Friday, April 02, 2010

The Good Friday Feel

I've found a few days of the year have "a feel" to them. By a feel, I mean they don't "feel" like any other ordinary day. They have "a" feel, distinct from any other.

When I was younger, my birthday had a feel to it, but it seems to have lost it as I've grown older. Christmas always has had one, but not as strong a one as it did when I was younger.

As time has passed, the opposite has become true for Good Friday and Easter. Their feels have become stronger. Actually more so for Easter. Good Friday has always had a strong feel to me, even when I was a kid. Maybe it's because it was a school holiday, but there was always a sense of there being something different about this day.

Anyway, I feel it again today. Maybe it's attributable to the familiarity of Holy Week itself that creates this heightened sense of awareness, which carries through the whole weekend. Must be something like that.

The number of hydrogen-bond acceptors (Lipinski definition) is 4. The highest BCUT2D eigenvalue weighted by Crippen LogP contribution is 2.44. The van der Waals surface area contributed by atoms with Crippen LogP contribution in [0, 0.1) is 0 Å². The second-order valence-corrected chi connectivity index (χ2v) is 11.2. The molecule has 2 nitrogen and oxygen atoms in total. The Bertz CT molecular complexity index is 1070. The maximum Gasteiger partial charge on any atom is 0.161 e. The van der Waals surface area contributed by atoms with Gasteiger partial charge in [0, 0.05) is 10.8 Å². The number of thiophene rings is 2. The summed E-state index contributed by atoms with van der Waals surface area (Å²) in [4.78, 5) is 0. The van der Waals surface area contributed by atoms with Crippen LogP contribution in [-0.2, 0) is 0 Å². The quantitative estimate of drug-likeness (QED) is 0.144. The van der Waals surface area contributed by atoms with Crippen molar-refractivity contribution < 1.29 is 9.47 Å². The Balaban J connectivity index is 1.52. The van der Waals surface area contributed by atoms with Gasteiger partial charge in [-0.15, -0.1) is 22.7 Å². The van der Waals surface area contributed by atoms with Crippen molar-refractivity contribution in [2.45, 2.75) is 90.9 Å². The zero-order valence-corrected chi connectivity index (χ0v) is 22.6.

If so, then I think the hymns have a lot to do with it. There are definitely a set of hymns that come out this week, from Palm Sunday, Holy Thursday, Good Friday and, of course, Easter.

Including my own favorite, Let All Mortal Flesh Keep Silence, LW #241. Seems like we always sing it Thursday. Hence, the feel of Good Friday.

"Let all mortal flesh keep silence
And with fear and trembling stand;

Ponder nothing earthly minded,

For with blessing in his hand

Christ our God to earth descending

Comes our homage to demand.

King of kings yet born of Mary,
As of old on earth he stood,
Lord of lords in human vesture,
In the body and the blood,
He will give to all the faithful
His own self for heavenly food.

Rank on rank the host of heaven
Spreads it vanguard on the way
As the Light of Light, descending
From the realms of endless day,
Comes the powers of hell to vanquish
As the darkness clears away.

At his feet the six winged seraph,
Cherubim with sleepless eye,

Veil their faces to the presence

As with ceaseless voice they cry:

'Alleluia, alleluia! Alleluia, Lord Most High!'"

Here's a particularly beautiful rendition from St. Peter's Catholic Church in Columbia, South Carolina. Thanks again, YouTube.


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